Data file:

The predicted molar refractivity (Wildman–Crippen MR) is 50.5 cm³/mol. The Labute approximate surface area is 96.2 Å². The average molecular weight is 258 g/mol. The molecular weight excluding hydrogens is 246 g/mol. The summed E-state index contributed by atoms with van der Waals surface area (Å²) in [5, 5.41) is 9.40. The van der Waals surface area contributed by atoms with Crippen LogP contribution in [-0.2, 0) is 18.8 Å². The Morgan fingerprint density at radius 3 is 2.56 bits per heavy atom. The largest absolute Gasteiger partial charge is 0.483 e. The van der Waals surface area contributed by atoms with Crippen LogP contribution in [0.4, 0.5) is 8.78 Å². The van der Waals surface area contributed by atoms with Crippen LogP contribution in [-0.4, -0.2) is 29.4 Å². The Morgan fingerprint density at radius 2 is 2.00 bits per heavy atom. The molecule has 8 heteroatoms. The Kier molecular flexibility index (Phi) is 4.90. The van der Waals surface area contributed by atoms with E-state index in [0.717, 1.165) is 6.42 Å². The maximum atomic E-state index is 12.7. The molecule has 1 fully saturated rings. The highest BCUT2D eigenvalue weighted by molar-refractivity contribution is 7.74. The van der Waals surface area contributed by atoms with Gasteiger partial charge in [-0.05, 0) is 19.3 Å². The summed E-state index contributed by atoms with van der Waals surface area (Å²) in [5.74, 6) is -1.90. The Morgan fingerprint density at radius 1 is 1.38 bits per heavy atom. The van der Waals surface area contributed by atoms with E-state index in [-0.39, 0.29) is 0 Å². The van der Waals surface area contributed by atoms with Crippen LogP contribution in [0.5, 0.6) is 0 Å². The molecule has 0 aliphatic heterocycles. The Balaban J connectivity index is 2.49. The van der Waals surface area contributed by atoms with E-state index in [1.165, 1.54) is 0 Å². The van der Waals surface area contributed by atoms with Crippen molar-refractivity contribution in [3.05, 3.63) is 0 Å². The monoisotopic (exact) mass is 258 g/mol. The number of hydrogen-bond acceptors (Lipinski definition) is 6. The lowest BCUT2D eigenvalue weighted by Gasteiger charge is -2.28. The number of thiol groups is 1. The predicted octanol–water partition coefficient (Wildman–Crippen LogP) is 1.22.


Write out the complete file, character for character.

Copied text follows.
The predicted molar refractivity (Wildman–Crippen MR) is 50.5 cm³/mol. The Labute approximate surface area is 96.2 Å². The average molecular weight is 258 g/mol. The molecular weight excluding hydrogens is 246 g/mol. The summed E-state index contributed by atoms with van der Waals surface area (Å²) in [5, 5.41) is 9.40. The van der Waals surface area contributed by atoms with Crippen LogP contribution in [-0.2, 0) is 18.8 Å². The Morgan fingerprint density at radius 3 is 2.56 bits per heavy atom. The largest absolute Gasteiger partial charge is 0.483 e. The van der Waals surface area contributed by atoms with Crippen LogP contribution in [0.4, 0.5) is 8.78 Å². The van der Waals surface area contributed by atoms with Crippen LogP contribution in [-0.4, -0.2) is 29.4 Å². The Morgan fingerprint density at radius 2 is 2.00 bits per heavy atom. The molecule has 8 heteroatoms. The Kier molecular flexibility index (Phi) is 4.90. The van der Waals surface area contributed by atoms with E-state index in [0.717, 1.165) is 6.42 Å². The maximum atomic E-state index is 12.7. The molecule has 1 fully saturated rings. The highest BCUT2D eigenvalue weighted by molar-refractivity contribution is 7.74. The van der Waals surface area contributed by atoms with Gasteiger partial charge in [-0.05, 0) is 19.3 Å². The summed E-state index contributed by atoms with van der Waals surface area (Å²) in [5.74, 6) is -1.90. The Morgan fingerprint density at radius 1 is 1.38 bits per heavy atom. The van der Waals surface area contributed by atoms with E-state index in [-0.39, 0.29) is 0 Å². The van der Waals surface area contributed by atoms with Crippen LogP contribution in [0.5, 0.6) is 0 Å². The molecule has 0 aliphatic heterocycles. The Balaban J connectivity index is 2.49. The van der Waals surface area contributed by atoms with E-state index in [1.165, 1.54) is 0 Å². The van der Waals surface area contributed by atoms with Crippen molar-refractivity contribution in [3.05, 3.63) is 0 Å². The monoisotopic (exact) mass is 258 g/mol. The number of hydrogen-bond acceptors (Lipinski definition) is 6. The lowest BCUT2D eigenvalue weighted by Gasteiger charge is -2.28. The number of thiol groups is 1. The predicted octanol–water partition coefficient (Wildman–Crippen LogP) is 1.22.